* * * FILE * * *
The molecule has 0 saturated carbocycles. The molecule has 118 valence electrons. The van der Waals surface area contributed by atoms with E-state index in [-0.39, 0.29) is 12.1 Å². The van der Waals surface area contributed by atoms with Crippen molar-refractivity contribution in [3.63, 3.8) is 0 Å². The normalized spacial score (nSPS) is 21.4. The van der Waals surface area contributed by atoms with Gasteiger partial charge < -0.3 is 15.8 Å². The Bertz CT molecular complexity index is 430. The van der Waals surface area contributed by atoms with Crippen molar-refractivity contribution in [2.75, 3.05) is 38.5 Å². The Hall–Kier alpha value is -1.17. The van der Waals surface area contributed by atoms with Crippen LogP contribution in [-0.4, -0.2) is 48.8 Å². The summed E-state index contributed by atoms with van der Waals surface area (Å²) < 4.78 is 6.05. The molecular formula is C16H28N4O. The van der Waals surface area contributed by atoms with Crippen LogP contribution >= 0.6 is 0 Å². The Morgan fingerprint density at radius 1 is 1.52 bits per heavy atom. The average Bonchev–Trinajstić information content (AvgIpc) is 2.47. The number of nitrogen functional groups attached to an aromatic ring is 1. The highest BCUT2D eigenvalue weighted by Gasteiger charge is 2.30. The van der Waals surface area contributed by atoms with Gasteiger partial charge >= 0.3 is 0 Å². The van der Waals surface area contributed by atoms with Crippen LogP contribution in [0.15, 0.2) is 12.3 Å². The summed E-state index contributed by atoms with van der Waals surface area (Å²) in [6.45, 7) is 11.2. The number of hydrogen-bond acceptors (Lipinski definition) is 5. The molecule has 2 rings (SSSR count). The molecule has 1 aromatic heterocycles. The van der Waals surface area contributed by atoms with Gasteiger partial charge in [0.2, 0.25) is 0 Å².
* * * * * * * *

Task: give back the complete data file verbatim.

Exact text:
The molecule has 0 saturated carbocycles. The molecule has 118 valence electrons. The van der Waals surface area contributed by atoms with E-state index in [-0.39, 0.29) is 12.1 Å². The van der Waals surface area contributed by atoms with Crippen molar-refractivity contribution in [3.63, 3.8) is 0 Å². The normalized spacial score (nSPS) is 21.4. The van der Waals surface area contributed by atoms with Gasteiger partial charge < -0.3 is 15.8 Å². The Bertz CT molecular complexity index is 430. The van der Waals surface area contributed by atoms with Crippen molar-refractivity contribution in [2.75, 3.05) is 38.5 Å². The Hall–Kier alpha value is -1.17. The van der Waals surface area contributed by atoms with Crippen LogP contribution in [-0.4, -0.2) is 48.8 Å². The summed E-state index contributed by atoms with van der Waals surface area (Å²) < 4.78 is 6.05. The molecular formula is C16H28N4O. The van der Waals surface area contributed by atoms with Crippen LogP contribution >= 0.6 is 0 Å². The Morgan fingerprint density at radius 1 is 1.52 bits per heavy atom. The average Bonchev–Trinajstić information content (AvgIpc) is 2.47. The number of nitrogen functional groups attached to an aromatic ring is 1. The highest BCUT2D eigenvalue weighted by Gasteiger charge is 2.30. The van der Waals surface area contributed by atoms with Gasteiger partial charge >= 0.3 is 0 Å². The van der Waals surface area contributed by atoms with Crippen LogP contribution in [0.15, 0.2) is 12.3 Å². The summed E-state index contributed by atoms with van der Waals surface area (Å²) in [6.45, 7) is 11.2. The number of hydrogen-bond acceptors (Lipinski definition) is 5. The molecule has 2 rings (SSSR count). The molecule has 1 aromatic heterocycles. The van der Waals surface area contributed by atoms with Gasteiger partial charge in [0.2, 0.25) is 0 Å².